Being Married and Filing Taxes
Plenty of taxpayers who are Married choose to file a joint tax return because of the many benefits this status will provide them. When filing a Married filing joint return, The IRS holds both taxpayers jointly and evenly at fault for the tax liability.This will also include additional tax, penalties and interest that may become due, even if later in life the married couple ends up filing for divorce.
This rule also applies to situations in which you have a judge signed divorce decree and it states that one party is responsible for the entire debt. The IRS will still look to collect the tax that is due from both parties. There are many cases where a spouse or former spouse may be innocent of the other spouse’s tax debt. There may be relief if special qualifying events are determined.
Differences Between Innocent Spouse And Injured Spouse Relief
When Can You File A Joint Return With Your Spouse?
For example, a married couple filed and signed the joint return but, in the future, receives a letter from the IRS stating that there was $10,000.00 in income that was never disclosed. If you become aware that this income was related to only your former spouse during the marriage, you wouldn’t have reasonably known anything about it.
What is Incorrect Deduction Credit
Signature Under Duress
Being a victim of domestic violence and proving that you signed the return without questioning any items reported due to the fact you were in fear that your ex-spouse would strike back against you would make you a prime candidate for Innocent Spouse Relief. If you were a victim and signed the return in fear, then the IRS will not count the return as a joint return. You may become responsible to file your own return for that year, upon determination.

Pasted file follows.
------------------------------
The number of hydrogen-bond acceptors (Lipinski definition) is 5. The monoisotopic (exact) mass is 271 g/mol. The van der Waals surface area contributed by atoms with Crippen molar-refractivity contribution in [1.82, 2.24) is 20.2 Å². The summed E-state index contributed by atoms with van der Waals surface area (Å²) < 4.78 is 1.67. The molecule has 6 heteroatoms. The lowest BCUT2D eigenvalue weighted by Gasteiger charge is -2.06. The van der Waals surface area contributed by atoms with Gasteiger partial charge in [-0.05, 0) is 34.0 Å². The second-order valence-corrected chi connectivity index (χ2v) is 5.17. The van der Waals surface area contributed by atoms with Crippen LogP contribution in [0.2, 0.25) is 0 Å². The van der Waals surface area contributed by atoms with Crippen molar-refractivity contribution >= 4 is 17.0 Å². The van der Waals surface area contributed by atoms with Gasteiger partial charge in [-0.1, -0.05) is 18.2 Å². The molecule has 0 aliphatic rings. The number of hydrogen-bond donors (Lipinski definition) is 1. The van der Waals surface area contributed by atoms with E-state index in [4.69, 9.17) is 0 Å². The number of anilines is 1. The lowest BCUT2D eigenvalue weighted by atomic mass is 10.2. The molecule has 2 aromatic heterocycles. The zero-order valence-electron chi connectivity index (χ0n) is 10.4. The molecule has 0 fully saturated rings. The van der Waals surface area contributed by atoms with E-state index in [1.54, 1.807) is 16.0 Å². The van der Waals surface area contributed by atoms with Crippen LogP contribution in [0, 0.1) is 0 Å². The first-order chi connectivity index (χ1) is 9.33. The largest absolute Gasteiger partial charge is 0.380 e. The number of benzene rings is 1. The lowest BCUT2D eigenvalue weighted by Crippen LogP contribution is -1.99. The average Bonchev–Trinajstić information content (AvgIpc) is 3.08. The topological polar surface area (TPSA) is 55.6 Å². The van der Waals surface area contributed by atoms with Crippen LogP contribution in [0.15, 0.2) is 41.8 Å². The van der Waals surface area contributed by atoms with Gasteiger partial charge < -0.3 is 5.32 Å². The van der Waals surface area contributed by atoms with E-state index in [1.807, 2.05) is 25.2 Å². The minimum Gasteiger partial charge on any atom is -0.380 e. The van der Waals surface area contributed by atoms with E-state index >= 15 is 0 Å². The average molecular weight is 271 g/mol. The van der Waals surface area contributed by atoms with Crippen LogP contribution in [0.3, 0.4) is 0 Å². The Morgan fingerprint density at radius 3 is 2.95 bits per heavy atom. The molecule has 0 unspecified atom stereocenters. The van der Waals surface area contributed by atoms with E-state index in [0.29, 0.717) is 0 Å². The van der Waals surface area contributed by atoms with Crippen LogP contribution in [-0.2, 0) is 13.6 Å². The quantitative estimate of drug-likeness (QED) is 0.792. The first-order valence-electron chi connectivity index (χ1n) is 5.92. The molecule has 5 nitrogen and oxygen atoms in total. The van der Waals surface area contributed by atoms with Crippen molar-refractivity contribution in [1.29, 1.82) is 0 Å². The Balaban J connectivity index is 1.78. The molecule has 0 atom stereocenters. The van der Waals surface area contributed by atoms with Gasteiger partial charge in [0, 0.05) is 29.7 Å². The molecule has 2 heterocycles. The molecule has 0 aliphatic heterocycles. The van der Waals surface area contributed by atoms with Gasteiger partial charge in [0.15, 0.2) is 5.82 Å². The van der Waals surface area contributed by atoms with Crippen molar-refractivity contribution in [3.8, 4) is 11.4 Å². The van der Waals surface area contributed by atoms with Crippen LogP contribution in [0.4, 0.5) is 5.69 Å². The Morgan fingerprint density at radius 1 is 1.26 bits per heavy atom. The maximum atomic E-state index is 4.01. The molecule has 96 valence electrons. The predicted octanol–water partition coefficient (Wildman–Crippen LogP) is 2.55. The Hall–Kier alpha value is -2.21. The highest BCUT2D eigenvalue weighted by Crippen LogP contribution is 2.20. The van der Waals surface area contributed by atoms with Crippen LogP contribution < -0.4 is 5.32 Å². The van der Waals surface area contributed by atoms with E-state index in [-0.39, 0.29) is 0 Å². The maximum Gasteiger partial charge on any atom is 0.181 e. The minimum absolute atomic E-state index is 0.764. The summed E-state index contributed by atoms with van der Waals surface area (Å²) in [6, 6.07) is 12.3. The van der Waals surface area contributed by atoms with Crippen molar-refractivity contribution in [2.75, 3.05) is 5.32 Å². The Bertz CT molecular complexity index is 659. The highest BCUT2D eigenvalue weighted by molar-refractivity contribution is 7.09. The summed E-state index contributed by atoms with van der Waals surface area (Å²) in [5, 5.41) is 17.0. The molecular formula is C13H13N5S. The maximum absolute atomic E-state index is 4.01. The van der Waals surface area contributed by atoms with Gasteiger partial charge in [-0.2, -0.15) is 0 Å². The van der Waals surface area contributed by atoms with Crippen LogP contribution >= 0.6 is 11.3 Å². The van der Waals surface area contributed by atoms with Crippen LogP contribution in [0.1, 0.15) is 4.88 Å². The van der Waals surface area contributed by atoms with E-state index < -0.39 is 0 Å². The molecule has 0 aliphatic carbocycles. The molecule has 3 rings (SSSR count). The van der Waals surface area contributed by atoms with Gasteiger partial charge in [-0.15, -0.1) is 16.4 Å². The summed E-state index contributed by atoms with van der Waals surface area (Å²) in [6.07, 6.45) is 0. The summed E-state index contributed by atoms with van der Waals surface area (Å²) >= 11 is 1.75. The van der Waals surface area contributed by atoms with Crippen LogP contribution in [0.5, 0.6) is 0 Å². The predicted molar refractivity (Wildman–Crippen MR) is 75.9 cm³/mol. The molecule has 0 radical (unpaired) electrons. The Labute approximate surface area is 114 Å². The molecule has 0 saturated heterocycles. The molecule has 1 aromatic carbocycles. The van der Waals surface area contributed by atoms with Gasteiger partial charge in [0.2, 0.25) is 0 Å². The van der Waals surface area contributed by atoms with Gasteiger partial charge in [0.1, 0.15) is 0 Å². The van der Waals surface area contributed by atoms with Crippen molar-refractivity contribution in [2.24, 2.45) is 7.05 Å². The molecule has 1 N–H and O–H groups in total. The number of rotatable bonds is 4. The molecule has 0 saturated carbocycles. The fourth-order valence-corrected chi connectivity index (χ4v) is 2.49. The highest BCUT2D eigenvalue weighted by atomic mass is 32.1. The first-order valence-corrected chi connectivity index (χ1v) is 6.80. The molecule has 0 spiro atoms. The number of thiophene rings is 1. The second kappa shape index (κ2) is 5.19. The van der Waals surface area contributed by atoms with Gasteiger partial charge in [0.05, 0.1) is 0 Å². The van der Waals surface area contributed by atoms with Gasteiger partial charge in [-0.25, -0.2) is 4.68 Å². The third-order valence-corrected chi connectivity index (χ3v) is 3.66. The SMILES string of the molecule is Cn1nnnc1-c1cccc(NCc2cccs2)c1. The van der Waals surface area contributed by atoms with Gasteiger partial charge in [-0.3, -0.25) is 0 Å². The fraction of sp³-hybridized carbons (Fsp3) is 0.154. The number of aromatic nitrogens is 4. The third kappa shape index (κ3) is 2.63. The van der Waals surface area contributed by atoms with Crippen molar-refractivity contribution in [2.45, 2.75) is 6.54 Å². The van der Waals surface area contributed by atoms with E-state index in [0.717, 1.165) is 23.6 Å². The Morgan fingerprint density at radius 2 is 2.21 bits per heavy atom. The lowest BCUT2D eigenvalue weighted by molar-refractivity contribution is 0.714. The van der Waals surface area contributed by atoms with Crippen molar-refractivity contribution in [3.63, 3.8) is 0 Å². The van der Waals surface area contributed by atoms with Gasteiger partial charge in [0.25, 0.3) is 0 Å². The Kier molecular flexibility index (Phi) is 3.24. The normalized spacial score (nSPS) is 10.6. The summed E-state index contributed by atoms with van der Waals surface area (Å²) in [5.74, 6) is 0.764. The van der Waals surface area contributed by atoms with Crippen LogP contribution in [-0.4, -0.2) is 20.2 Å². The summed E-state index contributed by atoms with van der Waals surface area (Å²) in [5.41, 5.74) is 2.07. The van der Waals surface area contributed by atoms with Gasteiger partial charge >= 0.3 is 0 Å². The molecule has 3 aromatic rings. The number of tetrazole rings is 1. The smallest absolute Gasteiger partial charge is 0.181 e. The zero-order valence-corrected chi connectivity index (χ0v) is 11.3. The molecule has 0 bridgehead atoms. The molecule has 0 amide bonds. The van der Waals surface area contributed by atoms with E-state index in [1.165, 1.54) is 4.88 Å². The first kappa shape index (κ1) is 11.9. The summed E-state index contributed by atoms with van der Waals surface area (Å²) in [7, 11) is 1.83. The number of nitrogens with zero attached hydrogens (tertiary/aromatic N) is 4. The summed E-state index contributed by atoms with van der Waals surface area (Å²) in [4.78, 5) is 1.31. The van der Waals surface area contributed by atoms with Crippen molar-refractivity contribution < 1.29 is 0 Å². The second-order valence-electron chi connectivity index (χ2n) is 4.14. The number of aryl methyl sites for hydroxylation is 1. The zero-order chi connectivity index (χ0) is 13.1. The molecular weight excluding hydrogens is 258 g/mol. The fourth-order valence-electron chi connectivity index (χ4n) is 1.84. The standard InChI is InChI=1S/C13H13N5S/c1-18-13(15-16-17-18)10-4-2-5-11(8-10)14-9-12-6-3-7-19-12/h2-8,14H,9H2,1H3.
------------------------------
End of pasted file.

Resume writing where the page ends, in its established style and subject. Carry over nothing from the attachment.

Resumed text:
Getting a Tax Refund Back
In contrast, an Injured Spouse Relief claim would apply to taxpayers that are still married. You would qualify as an Injured Spouse if you filed and signed the joint tax return and your part of the tax refund was applied to your spouse’s valid past federal debt. Past debt would include federal tax debt, state tax debt, child support payments, student loans or alimony payments. You may be able to get your part of the tax refund back by filing an Injured Spouse Allocation. To qualify for an Injured Spouse relief there are two factors that must be true for yourself.
The Forms That Are Needed To File
In order to ensure timely sort out of Form 8379 you must attach a copy of all income information (W-2’s, 1099’s) and make sure that it shows your portion of the federal income tax that was withheld. The handling of Form 8379 may be delayed if these forms are not attached or should the form be incomplete when filed. This form can be filed along with your joint tax return or filed by itself after the joint return is submitted. Given all the facts of an Innocent and Injured Spouse relief, it would be unfair to hold you liable for the tax that is due related to a former spouse.
Currently Married, Divorced or Legally Separated
The separation is based on a calculation and takes the amounts of income from each spouse into thought. You will only become responsible for your portion of the tax debt, along with any added penalties and interest. Each case is considered on an individual level and based on supported information.